Sunday, January 1, 2012


By Judy Jennings    © Copyright 2012

Water is one of the most dominant symbols in the Rider-Waite deck.  Found in nine major arcana, it’s also prevalent in the four suits.  Beginning to flow in the robes of The High Priestess, water wends its way throughout the cards, always meaning the same thing.  Water is essentially the Priestess herself, and contains all of the meanings of that card.
The forces expressed in The High Priestess are the powers of the subconscious mind and memory.  Since there are other symbols for the subconscious as well, let’s consider what makes the symbolism of water unique.  
What are the characteristics of water?  For starters, it’s an essential element for all life on the planet, and a major component of our bodies.  That in itself sets this symbol apart from most others.  Water reshapes the earth over which it moves and can display massive force in a single instance of upheaval, or work with a persistent power over ages.  Movement is necessary to avoid stagnation, and water flows and pools with the ability to constantly change shape.  We’re also able to float on it.  Without water, there is no life.  In the symbolism of the Tarot, then, there is no meaning without the subconscious.    
There are nine cards in the major arcana that display water.  The first five are linked together by the stream that begins with the High Priestess and continues through the Empress, Emperor, Chariot, and Death.  In Temperance, the card that immediately follows Death, the steady stream transforms into a pool, also shared with The Star and The Moon.  In the last appearance of water in the major arcana, the pool becomes the lake of Judgement, on which float the final vestiges of our former selves.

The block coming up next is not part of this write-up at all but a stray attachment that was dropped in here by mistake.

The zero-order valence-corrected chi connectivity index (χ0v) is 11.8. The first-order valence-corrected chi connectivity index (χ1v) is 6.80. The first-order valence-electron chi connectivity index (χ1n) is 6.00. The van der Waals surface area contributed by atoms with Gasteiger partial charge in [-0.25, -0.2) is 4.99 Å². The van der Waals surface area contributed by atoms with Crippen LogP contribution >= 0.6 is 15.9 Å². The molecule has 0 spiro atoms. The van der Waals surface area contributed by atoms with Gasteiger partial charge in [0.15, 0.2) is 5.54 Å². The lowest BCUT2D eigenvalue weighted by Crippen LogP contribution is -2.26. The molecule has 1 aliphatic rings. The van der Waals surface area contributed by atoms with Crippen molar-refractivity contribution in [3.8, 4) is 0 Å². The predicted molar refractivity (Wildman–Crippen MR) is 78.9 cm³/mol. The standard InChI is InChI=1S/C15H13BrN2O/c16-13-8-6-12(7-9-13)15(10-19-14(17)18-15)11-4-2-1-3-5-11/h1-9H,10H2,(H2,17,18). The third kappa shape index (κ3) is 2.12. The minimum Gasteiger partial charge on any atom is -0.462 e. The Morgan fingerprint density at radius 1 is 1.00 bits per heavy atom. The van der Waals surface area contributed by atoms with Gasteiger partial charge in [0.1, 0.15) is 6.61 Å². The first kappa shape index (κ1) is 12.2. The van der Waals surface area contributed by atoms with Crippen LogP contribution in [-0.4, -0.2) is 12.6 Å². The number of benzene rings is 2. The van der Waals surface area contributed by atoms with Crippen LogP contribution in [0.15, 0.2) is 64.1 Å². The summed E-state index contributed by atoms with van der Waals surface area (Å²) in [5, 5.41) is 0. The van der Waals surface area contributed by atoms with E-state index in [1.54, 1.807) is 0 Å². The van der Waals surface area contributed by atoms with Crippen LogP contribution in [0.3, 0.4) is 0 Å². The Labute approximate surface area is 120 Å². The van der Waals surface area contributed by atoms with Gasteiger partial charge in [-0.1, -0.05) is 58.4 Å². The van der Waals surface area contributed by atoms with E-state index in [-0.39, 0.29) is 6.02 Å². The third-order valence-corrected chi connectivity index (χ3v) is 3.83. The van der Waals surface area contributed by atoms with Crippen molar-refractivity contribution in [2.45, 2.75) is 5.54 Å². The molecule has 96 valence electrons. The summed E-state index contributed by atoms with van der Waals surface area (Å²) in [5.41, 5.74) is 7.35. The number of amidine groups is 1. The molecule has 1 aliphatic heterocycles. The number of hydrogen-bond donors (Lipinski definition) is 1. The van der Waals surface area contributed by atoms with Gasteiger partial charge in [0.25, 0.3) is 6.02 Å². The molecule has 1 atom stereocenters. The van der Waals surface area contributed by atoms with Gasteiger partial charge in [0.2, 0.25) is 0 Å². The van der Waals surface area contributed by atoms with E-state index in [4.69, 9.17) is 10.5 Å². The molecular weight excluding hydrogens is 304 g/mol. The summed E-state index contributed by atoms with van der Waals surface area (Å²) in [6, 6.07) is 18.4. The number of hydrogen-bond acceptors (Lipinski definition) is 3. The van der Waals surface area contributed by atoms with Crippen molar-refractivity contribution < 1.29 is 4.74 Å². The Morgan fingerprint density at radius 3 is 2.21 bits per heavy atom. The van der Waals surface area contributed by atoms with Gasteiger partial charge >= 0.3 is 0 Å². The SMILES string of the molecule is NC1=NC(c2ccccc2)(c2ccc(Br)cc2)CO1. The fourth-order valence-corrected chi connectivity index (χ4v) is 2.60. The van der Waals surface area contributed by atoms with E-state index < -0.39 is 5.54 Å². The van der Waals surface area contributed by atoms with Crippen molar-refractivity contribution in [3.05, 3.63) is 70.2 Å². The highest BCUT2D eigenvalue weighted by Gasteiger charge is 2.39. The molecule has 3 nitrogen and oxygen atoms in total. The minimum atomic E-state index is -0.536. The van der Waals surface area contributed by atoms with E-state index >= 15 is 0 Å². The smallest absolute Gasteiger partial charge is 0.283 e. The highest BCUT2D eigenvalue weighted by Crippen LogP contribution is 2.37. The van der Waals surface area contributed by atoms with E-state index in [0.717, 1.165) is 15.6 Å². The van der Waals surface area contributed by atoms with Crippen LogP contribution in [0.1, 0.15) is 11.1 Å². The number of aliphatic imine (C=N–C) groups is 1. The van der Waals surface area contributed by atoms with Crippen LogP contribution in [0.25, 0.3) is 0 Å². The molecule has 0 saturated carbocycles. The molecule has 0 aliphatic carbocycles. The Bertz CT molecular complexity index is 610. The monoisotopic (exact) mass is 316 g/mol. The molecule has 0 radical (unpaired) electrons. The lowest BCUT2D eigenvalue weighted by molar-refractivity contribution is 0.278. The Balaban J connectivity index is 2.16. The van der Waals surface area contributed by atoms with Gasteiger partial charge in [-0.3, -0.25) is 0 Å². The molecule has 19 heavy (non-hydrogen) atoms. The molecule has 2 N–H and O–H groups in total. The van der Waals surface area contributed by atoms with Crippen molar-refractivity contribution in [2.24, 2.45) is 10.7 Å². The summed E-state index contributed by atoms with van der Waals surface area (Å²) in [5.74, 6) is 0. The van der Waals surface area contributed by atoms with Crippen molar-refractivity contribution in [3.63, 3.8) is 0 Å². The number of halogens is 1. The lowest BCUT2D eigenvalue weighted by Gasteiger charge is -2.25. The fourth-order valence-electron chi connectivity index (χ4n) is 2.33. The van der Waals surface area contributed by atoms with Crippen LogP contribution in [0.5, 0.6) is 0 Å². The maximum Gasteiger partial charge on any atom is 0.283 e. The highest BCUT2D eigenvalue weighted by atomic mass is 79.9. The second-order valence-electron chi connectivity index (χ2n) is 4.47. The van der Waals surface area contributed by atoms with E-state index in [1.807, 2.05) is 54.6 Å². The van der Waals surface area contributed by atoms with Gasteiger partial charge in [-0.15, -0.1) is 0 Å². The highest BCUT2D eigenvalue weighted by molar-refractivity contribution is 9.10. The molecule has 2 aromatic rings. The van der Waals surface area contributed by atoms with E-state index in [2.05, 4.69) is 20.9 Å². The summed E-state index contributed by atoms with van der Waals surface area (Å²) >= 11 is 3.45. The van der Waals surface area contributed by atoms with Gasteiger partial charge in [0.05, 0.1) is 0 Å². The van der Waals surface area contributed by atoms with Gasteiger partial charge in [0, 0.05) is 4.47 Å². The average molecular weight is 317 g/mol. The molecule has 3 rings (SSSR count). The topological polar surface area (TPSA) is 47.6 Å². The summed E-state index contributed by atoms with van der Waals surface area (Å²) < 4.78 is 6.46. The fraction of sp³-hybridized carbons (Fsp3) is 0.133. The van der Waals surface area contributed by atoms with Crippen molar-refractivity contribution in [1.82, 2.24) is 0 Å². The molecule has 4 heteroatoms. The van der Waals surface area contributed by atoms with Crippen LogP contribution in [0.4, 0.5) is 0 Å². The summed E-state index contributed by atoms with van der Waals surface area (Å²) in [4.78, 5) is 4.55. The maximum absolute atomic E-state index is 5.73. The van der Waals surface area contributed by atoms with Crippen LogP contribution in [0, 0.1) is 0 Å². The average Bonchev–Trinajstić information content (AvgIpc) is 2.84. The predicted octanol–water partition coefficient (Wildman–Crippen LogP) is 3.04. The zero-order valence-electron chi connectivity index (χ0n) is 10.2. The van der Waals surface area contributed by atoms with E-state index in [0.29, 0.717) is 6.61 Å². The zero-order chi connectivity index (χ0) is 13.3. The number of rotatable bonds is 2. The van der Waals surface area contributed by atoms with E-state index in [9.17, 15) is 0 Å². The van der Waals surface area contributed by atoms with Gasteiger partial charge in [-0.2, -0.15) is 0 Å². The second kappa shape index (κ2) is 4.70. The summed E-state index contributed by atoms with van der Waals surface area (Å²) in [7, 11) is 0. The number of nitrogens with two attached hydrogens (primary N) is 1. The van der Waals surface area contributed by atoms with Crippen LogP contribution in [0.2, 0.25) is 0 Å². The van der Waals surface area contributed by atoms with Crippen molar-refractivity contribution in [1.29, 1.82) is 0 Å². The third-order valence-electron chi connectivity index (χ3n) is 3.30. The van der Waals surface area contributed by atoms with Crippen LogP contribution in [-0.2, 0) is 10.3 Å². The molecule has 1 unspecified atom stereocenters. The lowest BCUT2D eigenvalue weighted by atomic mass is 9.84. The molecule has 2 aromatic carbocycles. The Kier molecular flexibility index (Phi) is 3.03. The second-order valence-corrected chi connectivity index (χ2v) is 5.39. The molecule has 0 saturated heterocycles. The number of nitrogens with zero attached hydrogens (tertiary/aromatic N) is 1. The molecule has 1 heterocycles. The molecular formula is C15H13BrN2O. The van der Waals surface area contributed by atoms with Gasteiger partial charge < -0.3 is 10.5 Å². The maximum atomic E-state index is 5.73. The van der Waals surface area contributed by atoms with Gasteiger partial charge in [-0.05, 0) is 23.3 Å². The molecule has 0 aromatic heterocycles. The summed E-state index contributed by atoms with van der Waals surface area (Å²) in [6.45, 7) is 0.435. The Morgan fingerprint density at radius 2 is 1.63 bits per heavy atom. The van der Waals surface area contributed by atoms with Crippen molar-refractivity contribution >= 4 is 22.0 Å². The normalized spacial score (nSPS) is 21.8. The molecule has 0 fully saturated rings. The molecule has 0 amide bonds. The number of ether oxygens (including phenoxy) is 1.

The running stream suggests energetic subconscious activity, while the significance of the pools has to do with hidden knowledge.  The three cards that share the pool show different aspects of the search for that knowledge.
The waters that began flowing in the High Priestess amass to vastness in Judgement.  Beyond that, as the cards move on to the forces found in The World, there is no longer a distinction between  the conscious and subconscious minds at all.  
When carried over to the minor arcana and the practical application of everyday matters, water is represented by the suit of Cups and is most often a symbol for the emotions.  However, it can also represent the creative process and the ability to perceive patterns.  The appearance of water in the illustration suggests subconscious influences, just as it does in the major arcana.
The forces found in the The High Priestess and the symbolism of water actually represent the right side of the human brain.  I’ll leave you once again with this quote from “the singing scientist”, neuro-anatomist and metaphysical evangelist Jill Bolte Taylor who dares us “to have the courage to step to the right of your left hemisphere!’

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